Scrapheap Orchestra airs on BBC4 on Sunday (December 18th) and fans of the Proms may remember that the group performed Tchaikovsky’s 1812 Overture in the summer. The programme follows the project from creating violins and drums out of scrap to the final performance at the Royal Albert Hall.
A team of musical instrument makers had 11 weeks to build instruments, while professional musicians at the BBC Concert Orchestra had to get a decent sound out of them. Meanwhile, Tchaikovsky’s piece had to be re-arranged to allow for the different tonalities of the instruments.
Visiting the orchestra during the project, the Guardian reported that many of the musicians and makers had worries about the instruments sounding awful.
“There’s a drama in getting over the line between this working and sounding like a joke,” conductor Charles Hazlewood told the news provider.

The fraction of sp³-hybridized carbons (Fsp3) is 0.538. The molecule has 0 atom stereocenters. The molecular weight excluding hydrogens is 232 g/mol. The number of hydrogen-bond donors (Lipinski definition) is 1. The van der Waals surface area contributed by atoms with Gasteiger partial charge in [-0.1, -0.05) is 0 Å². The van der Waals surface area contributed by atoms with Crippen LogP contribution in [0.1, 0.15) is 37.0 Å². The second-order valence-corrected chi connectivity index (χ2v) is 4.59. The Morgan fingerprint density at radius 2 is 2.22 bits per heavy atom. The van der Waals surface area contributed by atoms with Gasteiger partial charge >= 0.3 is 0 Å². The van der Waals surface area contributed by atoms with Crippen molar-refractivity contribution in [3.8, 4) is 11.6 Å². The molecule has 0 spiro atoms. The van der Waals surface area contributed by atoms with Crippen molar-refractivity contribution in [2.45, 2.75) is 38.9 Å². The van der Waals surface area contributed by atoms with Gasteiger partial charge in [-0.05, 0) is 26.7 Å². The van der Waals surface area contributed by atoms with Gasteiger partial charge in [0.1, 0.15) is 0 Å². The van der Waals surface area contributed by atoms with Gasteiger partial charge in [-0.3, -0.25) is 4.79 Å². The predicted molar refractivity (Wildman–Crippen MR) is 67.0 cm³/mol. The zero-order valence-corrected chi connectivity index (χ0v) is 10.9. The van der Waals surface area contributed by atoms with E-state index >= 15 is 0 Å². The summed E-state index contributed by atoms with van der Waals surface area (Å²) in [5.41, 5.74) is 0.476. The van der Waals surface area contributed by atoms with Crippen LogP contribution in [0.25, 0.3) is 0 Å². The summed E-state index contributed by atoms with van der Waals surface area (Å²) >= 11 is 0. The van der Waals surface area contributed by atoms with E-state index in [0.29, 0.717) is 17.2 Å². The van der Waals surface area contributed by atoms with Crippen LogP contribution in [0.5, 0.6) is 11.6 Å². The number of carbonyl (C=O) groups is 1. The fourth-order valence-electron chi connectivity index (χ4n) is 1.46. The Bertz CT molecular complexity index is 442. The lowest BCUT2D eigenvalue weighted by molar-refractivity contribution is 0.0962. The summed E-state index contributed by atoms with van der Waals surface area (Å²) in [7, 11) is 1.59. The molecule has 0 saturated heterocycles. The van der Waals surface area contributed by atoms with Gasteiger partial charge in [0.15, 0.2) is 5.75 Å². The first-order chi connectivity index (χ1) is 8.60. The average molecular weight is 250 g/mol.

“I’d die a million deaths if I thought we were going to go out on stage in the Albert Hall and make people laugh. The premise is a serious one: is it possible to reimagine this wonderful organism called the orchestra? Can you go back to ground zero?”
The challenge was seemingly impossible. No instrument could be the same as there would not be enough junk; but some did work. One cello was made out of a Land Rover fuel tank, which on first rehearsal “sounded like a hornet trapped in a jam jar”, maker Ben Hebbert explained.
“But we cut bits away and adjusted. It’s ended up as a beautifully playable instrument,” he added, although bowing it does not create the ideal sound.
Elsewhere, a double bass is made from a zinc bathtub and a tambourine uses a sheet of X-ray film.
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